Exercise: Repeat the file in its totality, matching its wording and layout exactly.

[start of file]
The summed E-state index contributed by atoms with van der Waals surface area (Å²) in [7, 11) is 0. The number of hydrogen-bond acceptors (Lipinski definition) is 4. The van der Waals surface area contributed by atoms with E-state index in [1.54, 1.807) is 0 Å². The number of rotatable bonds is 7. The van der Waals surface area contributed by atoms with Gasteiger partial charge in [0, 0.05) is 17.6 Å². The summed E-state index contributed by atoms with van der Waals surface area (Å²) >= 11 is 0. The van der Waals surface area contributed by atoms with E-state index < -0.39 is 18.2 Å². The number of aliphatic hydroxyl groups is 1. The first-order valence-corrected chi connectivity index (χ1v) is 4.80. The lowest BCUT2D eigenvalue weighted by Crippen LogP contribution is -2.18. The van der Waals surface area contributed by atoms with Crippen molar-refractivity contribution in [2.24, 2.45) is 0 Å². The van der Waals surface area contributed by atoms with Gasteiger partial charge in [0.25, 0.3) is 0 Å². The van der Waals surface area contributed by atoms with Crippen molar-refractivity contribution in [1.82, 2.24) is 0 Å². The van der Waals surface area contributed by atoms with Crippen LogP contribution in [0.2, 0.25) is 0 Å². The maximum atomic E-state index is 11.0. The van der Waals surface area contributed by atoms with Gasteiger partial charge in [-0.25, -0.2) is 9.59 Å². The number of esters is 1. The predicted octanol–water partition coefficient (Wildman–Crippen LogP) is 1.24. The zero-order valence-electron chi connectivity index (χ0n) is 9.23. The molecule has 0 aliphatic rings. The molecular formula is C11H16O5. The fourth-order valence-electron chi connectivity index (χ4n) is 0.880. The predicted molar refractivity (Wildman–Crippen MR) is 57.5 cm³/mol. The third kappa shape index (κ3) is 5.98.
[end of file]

The summed E-state index contributed by atoms with van der Waals surface area (Å²) in [7, 11) is 0. The number of hydrogen-bond acceptors (Lipinski definition) is 4. The van der Waals surface area contributed by atoms with E-state index in [1.54, 1.807) is 0 Å². The number of rotatable bonds is 7. The van der Waals surface area contributed by atoms with Gasteiger partial charge in [0, 0.05) is 17.6 Å². The summed E-state index contributed by atoms with van der Waals surface area (Å²) >= 11 is 0. The van der Waals surface area contributed by atoms with E-state index < -0.39 is 18.2 Å². The number of aliphatic hydroxyl groups is 1. The first-order valence-corrected chi connectivity index (χ1v) is 4.80. The lowest BCUT2D eigenvalue weighted by Crippen LogP contribution is -2.18. The van der Waals surface area contributed by atoms with Crippen molar-refractivity contribution in [2.24, 2.45) is 0 Å². The van der Waals surface area contributed by atoms with Gasteiger partial charge in [0.25, 0.3) is 0 Å². The van der Waals surface area contributed by atoms with Crippen molar-refractivity contribution in [1.82, 2.24) is 0 Å². The van der Waals surface area contributed by atoms with Crippen LogP contribution in [0.2, 0.25) is 0 Å². The maximum atomic E-state index is 11.0. The van der Waals surface area contributed by atoms with Gasteiger partial charge in [-0.25, -0.2) is 9.59 Å². The number of esters is 1. The predicted octanol–water partition coefficient (Wildman–Crippen LogP) is 1.24. The zero-order valence-electron chi connectivity index (χ0n) is 9.23. The molecule has 0 aliphatic rings. The molecular formula is C11H16O5. The fourth-order valence-electron chi connectivity index (χ4n) is 0.880. The predicted molar refractivity (Wildman–Crippen MR) is 57.5 cm³/mol. The third kappa shape index (κ3) is 5.98.